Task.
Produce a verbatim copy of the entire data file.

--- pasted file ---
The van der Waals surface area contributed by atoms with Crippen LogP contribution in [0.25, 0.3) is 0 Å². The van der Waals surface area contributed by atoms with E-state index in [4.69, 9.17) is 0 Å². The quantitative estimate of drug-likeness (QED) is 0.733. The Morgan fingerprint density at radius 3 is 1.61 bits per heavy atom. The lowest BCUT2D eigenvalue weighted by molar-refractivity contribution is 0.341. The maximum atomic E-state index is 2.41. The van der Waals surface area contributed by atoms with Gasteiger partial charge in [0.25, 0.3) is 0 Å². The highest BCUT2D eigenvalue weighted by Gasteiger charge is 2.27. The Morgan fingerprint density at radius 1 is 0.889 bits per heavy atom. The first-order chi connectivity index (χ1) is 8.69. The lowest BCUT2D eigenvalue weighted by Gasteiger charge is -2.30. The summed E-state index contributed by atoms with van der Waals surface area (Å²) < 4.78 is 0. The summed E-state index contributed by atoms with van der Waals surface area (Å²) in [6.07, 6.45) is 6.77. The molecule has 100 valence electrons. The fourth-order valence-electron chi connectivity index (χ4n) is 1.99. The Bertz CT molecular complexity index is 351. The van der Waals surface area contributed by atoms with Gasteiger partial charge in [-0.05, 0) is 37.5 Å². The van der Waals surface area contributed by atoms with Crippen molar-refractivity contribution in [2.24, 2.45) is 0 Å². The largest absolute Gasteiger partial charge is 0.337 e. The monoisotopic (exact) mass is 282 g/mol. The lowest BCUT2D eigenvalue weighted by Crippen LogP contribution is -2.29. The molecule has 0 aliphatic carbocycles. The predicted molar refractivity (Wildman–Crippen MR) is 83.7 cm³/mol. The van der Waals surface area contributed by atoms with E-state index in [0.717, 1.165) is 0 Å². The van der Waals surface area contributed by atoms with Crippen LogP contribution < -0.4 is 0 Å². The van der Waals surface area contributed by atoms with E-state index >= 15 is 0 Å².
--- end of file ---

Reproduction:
The van der Waals surface area contributed by atoms with Crippen LogP contribution in [0.25, 0.3) is 0 Å². The van der Waals surface area contributed by atoms with E-state index in [4.69, 9.17) is 0 Å². The quantitative estimate of drug-likeness (QED) is 0.733. The Morgan fingerprint density at radius 3 is 1.61 bits per heavy atom. The lowest BCUT2D eigenvalue weighted by molar-refractivity contribution is 0.341. The maximum atomic E-state index is 2.41. The van der Waals surface area contributed by atoms with Gasteiger partial charge in [0.25, 0.3) is 0 Å². The highest BCUT2D eigenvalue weighted by Gasteiger charge is 2.27. The Morgan fingerprint density at radius 1 is 0.889 bits per heavy atom. The first-order chi connectivity index (χ1) is 8.69. The lowest BCUT2D eigenvalue weighted by Gasteiger charge is -2.30. The summed E-state index contributed by atoms with van der Waals surface area (Å²) < 4.78 is 0. The summed E-state index contributed by atoms with van der Waals surface area (Å²) in [6.07, 6.45) is 6.77. The molecule has 100 valence electrons. The fourth-order valence-electron chi connectivity index (χ4n) is 1.99. The Bertz CT molecular complexity index is 351. The van der Waals surface area contributed by atoms with Gasteiger partial charge in [-0.05, 0) is 37.5 Å². The van der Waals surface area contributed by atoms with Crippen molar-refractivity contribution in [2.24, 2.45) is 0 Å². The largest absolute Gasteiger partial charge is 0.337 e. The monoisotopic (exact) mass is 282 g/mol. The lowest BCUT2D eigenvalue weighted by Crippen LogP contribution is -2.29. The molecule has 0 aliphatic carbocycles. The predicted molar refractivity (Wildman–Crippen MR) is 83.7 cm³/mol. The van der Waals surface area contributed by atoms with E-state index in [0.717, 1.165) is 0 Å². The van der Waals surface area contributed by atoms with Crippen LogP contribution < -0.4 is 0 Å². The van der Waals surface area contributed by atoms with E-state index >= 15 is 0 Å².